A frequent question that many beginners ask is whether they can learn to ride a motorcycle by themselves. This is a serious question that needs to be answered in a serious way.
After all, depending on where you live, you may not be required by law to pass any training courses, so does that mean you can actually learn to ride a motorcycle by yourself?
Can I teach myself to ride a motorcycle? You can teach yourself how to ride a motorcycle. In fact, a lot of motorcycle riders have learned to ride a motorcycle by themselves. However, even though people can learn to ride a motorcycle on their own, it is recommended to take motorcycle riding courses and get a teacher or mentor.
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That being said, teaching yourself to ride a motorcycle, although perfectly doable, has certain advantages and disadvantages. In this article, you will find more information about everything you need to know about properly learning to ride a motorcycle by yourself.
Are there people who have taught themselves how to ride a motorcycle?
There are a lot of motorcycle riders that have taught themselves how to ride a motorcycle.
In fact, in the past, that was what the majority of people did—they had to learn on their own how to ride a motorcycle because they did not have any other alternatives.
A lot of riders, even today, are still doing it all by themselves.
In other words, learning how to ride a motorcycle on your own is not something unheard of or a rare occurrence. A lot of people do it, and if done properly, it can be very effective.
This brings us nicely to the next topic, which is about the proper way to teach yourself how to ride a motorcycle.
How can I learn to ride a motorcycle by myself?
Get your insurance and a learner’s permit, license, or endorsement
The best way to start is to take your motorcycle home in a trailer.
Beginner riders should get their learner’s permit; then they can start riding on public roads. Depending on where the rider lives and their age, they may be eligible to apply for a motorcycle license or endorsement.
In any case, a permit, license, or endorsement is required by law to ride a motorcycle.
Get yourself a beginner-friendly motorcycle and proper gear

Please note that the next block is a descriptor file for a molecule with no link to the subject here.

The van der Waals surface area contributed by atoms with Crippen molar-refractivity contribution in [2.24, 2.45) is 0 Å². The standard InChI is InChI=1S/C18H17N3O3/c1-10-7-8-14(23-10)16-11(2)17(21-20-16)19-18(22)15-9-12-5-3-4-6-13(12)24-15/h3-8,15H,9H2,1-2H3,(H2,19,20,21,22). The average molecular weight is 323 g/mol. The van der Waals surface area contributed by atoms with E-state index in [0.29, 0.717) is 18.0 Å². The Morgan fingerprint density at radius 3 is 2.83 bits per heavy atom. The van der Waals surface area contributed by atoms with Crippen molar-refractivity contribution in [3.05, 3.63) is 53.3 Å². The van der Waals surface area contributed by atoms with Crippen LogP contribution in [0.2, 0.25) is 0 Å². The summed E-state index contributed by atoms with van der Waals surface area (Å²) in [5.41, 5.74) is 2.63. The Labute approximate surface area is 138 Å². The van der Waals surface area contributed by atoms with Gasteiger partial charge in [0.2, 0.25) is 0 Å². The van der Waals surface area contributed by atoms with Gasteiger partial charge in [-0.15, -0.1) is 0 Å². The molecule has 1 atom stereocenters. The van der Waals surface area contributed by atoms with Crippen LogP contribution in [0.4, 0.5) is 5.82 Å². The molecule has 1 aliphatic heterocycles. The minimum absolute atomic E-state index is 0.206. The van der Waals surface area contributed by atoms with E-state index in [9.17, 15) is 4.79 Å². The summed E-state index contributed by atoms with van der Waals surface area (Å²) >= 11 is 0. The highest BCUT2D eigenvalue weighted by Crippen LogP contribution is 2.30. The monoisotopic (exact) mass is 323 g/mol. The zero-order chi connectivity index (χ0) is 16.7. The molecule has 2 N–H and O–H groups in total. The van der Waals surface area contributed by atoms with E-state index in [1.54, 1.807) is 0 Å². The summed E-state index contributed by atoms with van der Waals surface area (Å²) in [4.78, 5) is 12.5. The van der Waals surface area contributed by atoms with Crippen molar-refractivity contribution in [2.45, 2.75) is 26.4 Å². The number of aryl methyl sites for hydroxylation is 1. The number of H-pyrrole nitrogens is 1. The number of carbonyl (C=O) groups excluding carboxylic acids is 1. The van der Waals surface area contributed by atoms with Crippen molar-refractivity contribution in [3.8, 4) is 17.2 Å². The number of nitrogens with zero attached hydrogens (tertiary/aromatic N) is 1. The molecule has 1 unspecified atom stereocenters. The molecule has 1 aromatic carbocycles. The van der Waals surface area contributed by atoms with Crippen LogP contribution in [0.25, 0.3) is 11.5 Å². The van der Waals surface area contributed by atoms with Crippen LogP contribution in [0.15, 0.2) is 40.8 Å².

Do your due diligence and make sure you get a proper beginner-friendly motorcycle. Usually, smaller motorcycles with lower cc are more suitable and forgiving—and a forgiving motorcycle is the best way to learn how to ride for beginners.
Make sure to wear the right motorcycle gear all the time—especially in the beginning when there is a higher chance of you falling and hurting yourself.
In order to learn how to ride a motorcycle, you need to put in the work. Practice. Practice as much as you can as often as you can.
The best way to go about this is to go to empty parking lots, quiet neighbourhoods, and secluded and empty roads and just drive slowly to get used to how the motorcycle behaves. Find areas where you can practice riding your motorcycle in peace.
Slowly improve your skills
Eventually, as you get used to the motorcycle, you can start going around your neighbourhood or block. Avoid riding your motorcycle on main roads and during peak hours.
Start slowly, take your time, and carefully expand and build up your riding courses. As time passes and your confidence and abilities increase, expand your travelling distance and routes.
Some riders will ride their motorcycle late at night. Around 2 am to 5 am is arguably the best time to go out with a motorcycle. The roads and parking lots will be empty.
This is an excellent opportunity for beginning riders because they will not feel pressured by traffic or pedestrians. Since there will be no people to see if the rider makes any mistakes, this allows them to calm down and overcome the fear of failure while learning to ride a motorcycle. (See article: How to get over the fear of riding a motorcycle?)
However, keep in mind that in certain areas, it may not be legal to ride during the nighttime hours with a learner’s permit. Make sure to check your local regulations.
Read and watch training videos
Find as many materials and training videos as you can and never stop reading and learning.